629 Davis Hall
Amy Pickering is the Blum Center Distinguished Chair in Global Poverty and Practice, jointly appointed in the Department of Civil and Environmental Engineering and the Blum Center for Developing Economies. Pickering’s research focuses on using tools from multiple disciplines (engineering, economics, microbiology, epidemiology) to identify low-cost and scalable interventions to interrupt disease transmission in low-income countries. She has 15 years of experience collaborating with partners in Benin, Kenya, Tanzania, Mali, Mexico, Sri Lanka, Bangladesh, and India on research to improve human health and well-being.
Ph.D., Interdisciplinary Program in Environment and Resources, Stanford University, 2011
M.S., Environmental Engineering, University of California, Berkeley, 2004
B.S., Biological and Environmental Engineering, Cornell University, 2003
Pickering’s research focuses on using tools from epidemiology, genomics, and engineering to understand enteric disease transmission pathways among households in low-income settings and to develop effective, equitable, and scalable interventions to interrupt them. Here are a few of the projects Pickering’s lab is currently working on below:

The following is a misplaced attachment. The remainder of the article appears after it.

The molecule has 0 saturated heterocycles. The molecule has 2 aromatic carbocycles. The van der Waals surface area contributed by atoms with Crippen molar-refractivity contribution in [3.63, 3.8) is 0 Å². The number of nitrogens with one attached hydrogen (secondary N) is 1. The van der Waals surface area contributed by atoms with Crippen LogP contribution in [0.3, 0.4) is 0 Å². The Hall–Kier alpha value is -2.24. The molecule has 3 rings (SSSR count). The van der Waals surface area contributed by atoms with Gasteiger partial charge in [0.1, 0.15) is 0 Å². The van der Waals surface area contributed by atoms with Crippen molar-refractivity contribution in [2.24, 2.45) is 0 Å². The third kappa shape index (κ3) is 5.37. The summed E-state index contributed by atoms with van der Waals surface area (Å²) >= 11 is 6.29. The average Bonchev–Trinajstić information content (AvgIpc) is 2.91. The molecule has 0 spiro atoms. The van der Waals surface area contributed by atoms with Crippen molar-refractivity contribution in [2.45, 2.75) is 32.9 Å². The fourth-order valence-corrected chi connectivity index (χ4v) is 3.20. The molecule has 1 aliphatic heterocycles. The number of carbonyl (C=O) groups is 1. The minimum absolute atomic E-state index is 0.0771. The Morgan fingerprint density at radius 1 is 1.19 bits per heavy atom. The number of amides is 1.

- Environmental Surveillance - Pickering’s lab group uses environmental sampling (surfaces, sewage, soil) to monitor trends in infectious diseases in communities. Examples include soil surveillance for identifying communities with intestinal worm infections and high-touch surfaces for monitoring COVID-19 case trends.
- Design, evaluate, and scale wash technologies - Leveraging human-centered design to co-create water, sanitation, and hygiene technologies with community partners is a focus in the lab. Examples include passive chlorination to increase access to safe drinking water and frugal foaming soap dispensers. Pickering’s research team focuses on technologies that avoid burdening target users.
- Infectious disease at the human-environment interface - Pickering’s lab group exploits long-read metagenomics and other molecular tools to track transmission of pathogens and antibiotic resistance (mobile elements, resistant bacterial strains) across humans, animals, and the environment.
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